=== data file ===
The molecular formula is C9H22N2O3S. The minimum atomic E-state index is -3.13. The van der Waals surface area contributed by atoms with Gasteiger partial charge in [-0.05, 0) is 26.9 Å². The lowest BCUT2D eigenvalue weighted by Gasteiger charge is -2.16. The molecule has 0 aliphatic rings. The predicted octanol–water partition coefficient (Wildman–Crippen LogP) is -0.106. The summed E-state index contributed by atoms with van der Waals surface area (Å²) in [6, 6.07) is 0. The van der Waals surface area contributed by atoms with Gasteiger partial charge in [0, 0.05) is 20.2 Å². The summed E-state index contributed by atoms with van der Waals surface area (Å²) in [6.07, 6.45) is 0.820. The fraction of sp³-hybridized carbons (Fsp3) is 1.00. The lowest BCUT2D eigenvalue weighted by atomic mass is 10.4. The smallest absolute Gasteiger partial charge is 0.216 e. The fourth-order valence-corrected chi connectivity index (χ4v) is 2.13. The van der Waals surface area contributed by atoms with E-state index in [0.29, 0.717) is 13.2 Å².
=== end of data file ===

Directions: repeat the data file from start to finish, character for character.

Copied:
The molecular formula is C9H22N2O3S. The minimum atomic E-state index is -3.13. The van der Waals surface area contributed by atoms with Gasteiger partial charge in [-0.05, 0) is 26.9 Å². The lowest BCUT2D eigenvalue weighted by Gasteiger charge is -2.16. The molecule has 0 aliphatic rings. The predicted octanol–water partition coefficient (Wildman–Crippen LogP) is -0.106. The summed E-state index contributed by atoms with van der Waals surface area (Å²) in [6, 6.07) is 0. The van der Waals surface area contributed by atoms with Gasteiger partial charge in [0, 0.05) is 20.2 Å². The summed E-state index contributed by atoms with van der Waals surface area (Å²) in [6.07, 6.45) is 0.820. The fraction of sp³-hybridized carbons (Fsp3) is 1.00. The lowest BCUT2D eigenvalue weighted by atomic mass is 10.4. The smallest absolute Gasteiger partial charge is 0.216 e. The fourth-order valence-corrected chi connectivity index (χ4v) is 2.13. The van der Waals surface area contributed by atoms with E-state index in [0.29, 0.717) is 13.2 Å².